Jacob Broussard

Jacob Broussard

Jacob Broussard Artist artworks for sale

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  Artist: Jacob Broussard
 Live in: Lafayette, LA, United States
 Artworks for sale: 0
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Jacob Broussard Artist Bio:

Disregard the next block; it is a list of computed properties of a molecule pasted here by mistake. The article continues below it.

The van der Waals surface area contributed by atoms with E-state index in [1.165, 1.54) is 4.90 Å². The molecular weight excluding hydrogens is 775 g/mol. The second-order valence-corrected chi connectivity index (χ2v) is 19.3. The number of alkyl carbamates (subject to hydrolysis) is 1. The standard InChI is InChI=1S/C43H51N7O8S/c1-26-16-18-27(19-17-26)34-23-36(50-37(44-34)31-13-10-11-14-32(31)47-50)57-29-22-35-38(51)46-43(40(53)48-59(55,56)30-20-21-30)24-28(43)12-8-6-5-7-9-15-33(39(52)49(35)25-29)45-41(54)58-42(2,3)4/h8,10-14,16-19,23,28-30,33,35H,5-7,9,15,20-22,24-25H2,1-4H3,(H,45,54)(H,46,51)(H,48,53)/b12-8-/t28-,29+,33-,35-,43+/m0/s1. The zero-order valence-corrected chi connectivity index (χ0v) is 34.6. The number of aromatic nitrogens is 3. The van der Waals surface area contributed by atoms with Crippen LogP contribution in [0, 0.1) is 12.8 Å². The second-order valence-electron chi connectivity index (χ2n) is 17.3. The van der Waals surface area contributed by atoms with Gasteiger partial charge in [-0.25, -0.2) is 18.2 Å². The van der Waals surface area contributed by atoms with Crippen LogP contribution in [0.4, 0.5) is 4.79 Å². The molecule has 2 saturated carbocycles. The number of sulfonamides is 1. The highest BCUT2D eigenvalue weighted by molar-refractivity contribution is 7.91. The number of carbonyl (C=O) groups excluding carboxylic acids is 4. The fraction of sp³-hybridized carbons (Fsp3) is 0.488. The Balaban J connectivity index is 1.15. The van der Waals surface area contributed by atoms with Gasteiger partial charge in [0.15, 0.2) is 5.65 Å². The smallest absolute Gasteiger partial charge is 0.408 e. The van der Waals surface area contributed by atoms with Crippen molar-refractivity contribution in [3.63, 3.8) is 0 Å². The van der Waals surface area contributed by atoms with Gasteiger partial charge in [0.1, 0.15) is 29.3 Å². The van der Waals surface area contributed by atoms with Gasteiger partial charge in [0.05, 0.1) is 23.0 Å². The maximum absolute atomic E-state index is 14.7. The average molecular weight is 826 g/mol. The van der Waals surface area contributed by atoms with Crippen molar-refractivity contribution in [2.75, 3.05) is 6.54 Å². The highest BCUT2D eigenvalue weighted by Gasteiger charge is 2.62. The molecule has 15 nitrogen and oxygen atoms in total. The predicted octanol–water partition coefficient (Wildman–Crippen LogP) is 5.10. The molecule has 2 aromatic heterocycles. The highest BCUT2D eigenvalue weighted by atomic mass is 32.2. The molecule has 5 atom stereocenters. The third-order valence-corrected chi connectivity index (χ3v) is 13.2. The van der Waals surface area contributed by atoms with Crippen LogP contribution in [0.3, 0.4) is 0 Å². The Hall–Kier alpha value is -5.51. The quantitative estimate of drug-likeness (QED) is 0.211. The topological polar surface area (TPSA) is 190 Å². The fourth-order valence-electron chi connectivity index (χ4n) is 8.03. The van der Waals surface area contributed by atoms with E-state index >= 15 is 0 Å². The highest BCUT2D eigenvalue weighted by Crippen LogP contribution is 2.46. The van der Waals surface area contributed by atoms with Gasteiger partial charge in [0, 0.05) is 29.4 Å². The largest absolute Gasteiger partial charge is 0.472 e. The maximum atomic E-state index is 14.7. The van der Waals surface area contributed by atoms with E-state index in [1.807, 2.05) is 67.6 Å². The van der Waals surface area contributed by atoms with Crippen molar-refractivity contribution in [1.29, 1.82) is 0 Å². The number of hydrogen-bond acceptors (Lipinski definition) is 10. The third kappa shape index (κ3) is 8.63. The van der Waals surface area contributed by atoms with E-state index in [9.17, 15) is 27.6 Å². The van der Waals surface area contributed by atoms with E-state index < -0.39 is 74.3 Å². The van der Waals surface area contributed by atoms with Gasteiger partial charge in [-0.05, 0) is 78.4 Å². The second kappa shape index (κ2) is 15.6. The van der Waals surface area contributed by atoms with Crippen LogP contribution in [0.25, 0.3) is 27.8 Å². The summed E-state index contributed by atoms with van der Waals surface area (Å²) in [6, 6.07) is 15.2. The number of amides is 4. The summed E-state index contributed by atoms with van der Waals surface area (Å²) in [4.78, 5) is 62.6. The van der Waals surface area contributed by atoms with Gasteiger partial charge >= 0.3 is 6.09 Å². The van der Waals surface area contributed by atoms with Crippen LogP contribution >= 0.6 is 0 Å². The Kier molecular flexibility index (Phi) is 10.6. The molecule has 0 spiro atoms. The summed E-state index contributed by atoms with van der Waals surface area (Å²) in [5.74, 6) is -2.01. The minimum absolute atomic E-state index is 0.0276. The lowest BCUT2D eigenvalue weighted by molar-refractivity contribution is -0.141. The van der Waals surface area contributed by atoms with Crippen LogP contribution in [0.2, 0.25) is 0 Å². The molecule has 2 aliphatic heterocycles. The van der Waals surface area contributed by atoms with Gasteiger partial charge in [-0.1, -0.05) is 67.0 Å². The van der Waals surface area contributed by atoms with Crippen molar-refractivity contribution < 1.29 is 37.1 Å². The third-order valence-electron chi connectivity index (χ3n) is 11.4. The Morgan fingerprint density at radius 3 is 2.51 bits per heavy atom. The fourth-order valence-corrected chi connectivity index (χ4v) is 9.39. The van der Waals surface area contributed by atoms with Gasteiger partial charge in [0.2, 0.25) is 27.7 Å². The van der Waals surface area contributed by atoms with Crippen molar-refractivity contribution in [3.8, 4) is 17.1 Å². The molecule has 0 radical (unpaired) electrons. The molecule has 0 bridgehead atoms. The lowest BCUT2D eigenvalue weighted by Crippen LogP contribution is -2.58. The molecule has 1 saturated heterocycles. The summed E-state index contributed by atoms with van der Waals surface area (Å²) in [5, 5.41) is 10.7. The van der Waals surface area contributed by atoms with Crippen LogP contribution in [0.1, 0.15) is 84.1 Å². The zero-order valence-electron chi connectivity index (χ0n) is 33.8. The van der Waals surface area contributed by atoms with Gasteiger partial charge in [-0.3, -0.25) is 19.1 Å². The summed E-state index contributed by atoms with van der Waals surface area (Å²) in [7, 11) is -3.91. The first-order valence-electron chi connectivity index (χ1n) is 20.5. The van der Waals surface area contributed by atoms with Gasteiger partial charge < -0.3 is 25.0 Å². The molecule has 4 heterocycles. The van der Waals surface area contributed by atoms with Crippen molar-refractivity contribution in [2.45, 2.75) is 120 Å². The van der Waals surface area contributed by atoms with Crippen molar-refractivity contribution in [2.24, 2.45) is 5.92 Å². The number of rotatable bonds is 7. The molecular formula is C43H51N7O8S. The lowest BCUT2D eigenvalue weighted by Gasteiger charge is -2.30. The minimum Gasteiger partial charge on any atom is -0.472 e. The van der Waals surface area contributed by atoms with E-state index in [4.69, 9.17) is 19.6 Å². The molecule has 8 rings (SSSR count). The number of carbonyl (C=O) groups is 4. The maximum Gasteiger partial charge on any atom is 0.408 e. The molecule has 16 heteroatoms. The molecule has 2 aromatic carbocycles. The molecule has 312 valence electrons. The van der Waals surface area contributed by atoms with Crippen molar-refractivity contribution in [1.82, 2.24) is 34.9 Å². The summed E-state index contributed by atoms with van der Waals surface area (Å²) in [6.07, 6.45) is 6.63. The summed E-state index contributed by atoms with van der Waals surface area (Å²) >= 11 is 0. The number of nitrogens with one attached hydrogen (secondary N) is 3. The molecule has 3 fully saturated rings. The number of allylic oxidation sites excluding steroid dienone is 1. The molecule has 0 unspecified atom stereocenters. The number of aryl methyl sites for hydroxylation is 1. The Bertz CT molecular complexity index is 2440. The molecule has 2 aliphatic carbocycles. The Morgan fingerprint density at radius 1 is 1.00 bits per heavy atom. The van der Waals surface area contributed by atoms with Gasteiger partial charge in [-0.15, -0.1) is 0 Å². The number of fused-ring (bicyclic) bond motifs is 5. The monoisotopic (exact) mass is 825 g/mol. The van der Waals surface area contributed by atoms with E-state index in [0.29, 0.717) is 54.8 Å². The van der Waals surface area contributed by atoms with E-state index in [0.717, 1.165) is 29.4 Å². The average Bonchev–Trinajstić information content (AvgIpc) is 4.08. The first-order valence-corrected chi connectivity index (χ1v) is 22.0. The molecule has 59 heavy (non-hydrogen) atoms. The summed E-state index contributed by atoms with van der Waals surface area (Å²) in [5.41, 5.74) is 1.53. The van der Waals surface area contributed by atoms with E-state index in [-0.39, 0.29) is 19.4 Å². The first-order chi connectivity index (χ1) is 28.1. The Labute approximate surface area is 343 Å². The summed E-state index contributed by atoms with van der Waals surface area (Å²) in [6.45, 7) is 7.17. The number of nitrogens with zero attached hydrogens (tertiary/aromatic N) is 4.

I have always struggled with a constant critique and defense of the territory of home. What is it about home that gives one a sense of camaraderie? My work is based at an internal examination of personal experiences that reflect upon a provincial upbringing. There is an attempt to paint from a southern vernacular: a temperamental language that questions the connection between southern identity and geographical identification. By establishing vernacular spaces of operation, my work encourages a recognition of a conscious idiosyncratic otherness, along with the possibility of dis-identification within that otherness. To identify as a Southerner often means that one’s history is inescapable and inconceivably present. There is a interstitial dance between myth and reality, a cyclical hodgepodge of proving up, homesteading, childbearing, sorrow, humility, destruction, rebuilding; all fleshed out against a backdrop of a dangerously alluring and impossibly present landscape, balancing on it’s last leg. I am interested in a susceptibility to myth, the dynamics of altering a history, the sacrificing of a realism to tell another truth, and the act of creating speculative fiction within the familiar. There is a need to alter history to address temporal issues, following a pattern similar to the decontexualization and recontexualization of folklore. The south is often susceptible towards slipping out of a secular current, an oxbow meander that I believe can cultivate but also impair. Growing up in Louisiana, I have developed an interest with notions of regional identity. A long lineage of French Cajun decent has fueled my practice’s focus and fascination with history and place. I am currently interested in the false recognition that a landscape can embody. Place often operates as an analog and a construction for certain psychological states, and figuration slips in and out of pictorial genres. By creating insular spaces of inhabitance, the direction of my current work is exploring the correlation between landscape, abstraction, and self-invention. Painting in response to the southern landscape operates as a reaction and a testament to an American fascination with the exotic. There is an interest in the perversity of settling in a territory that cannot support an ambition, where optimism seeps into a sinkhole of delusion, and perspective functions out of a profound blind spot. What happens when an ambition collides with a landscape that it cannot support?